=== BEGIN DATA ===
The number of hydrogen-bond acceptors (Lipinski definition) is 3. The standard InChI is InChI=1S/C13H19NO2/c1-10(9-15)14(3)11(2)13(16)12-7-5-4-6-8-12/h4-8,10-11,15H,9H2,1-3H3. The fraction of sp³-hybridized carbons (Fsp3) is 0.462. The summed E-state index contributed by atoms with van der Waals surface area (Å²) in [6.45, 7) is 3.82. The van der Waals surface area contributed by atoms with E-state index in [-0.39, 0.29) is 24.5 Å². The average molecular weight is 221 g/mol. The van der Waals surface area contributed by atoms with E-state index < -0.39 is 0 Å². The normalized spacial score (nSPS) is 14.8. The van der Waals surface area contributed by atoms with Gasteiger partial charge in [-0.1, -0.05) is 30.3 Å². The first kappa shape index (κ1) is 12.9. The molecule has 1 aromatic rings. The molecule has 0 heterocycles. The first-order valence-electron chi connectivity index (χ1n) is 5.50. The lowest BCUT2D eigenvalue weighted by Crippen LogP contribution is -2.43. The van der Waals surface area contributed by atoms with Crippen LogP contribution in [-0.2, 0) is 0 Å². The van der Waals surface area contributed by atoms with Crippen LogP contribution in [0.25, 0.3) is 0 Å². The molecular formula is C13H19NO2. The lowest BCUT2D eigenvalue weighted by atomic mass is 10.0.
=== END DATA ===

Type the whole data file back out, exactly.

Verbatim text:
The number of hydrogen-bond acceptors (Lipinski definition) is 3. The standard InChI is InChI=1S/C13H19NO2/c1-10(9-15)14(3)11(2)13(16)12-7-5-4-6-8-12/h4-8,10-11,15H,9H2,1-3H3. The fraction of sp³-hybridized carbons (Fsp3) is 0.462. The summed E-state index contributed by atoms with van der Waals surface area (Å²) in [6.45, 7) is 3.82. The van der Waals surface area contributed by atoms with E-state index in [-0.39, 0.29) is 24.5 Å². The average molecular weight is 221 g/mol. The van der Waals surface area contributed by atoms with E-state index < -0.39 is 0 Å². The normalized spacial score (nSPS) is 14.8. The van der Waals surface area contributed by atoms with Gasteiger partial charge in [-0.1, -0.05) is 30.3 Å². The first kappa shape index (κ1) is 12.9. The molecule has 1 aromatic rings. The molecule has 0 heterocycles. The first-order valence-electron chi connectivity index (χ1n) is 5.50. The lowest BCUT2D eigenvalue weighted by Crippen LogP contribution is -2.43. The van der Waals surface area contributed by atoms with Crippen LogP contribution in [-0.2, 0) is 0 Å². The van der Waals surface area contributed by atoms with Crippen LogP contribution in [0.25, 0.3) is 0 Å². The molecular formula is C13H19NO2. The lowest BCUT2D eigenvalue weighted by atomic mass is 10.0.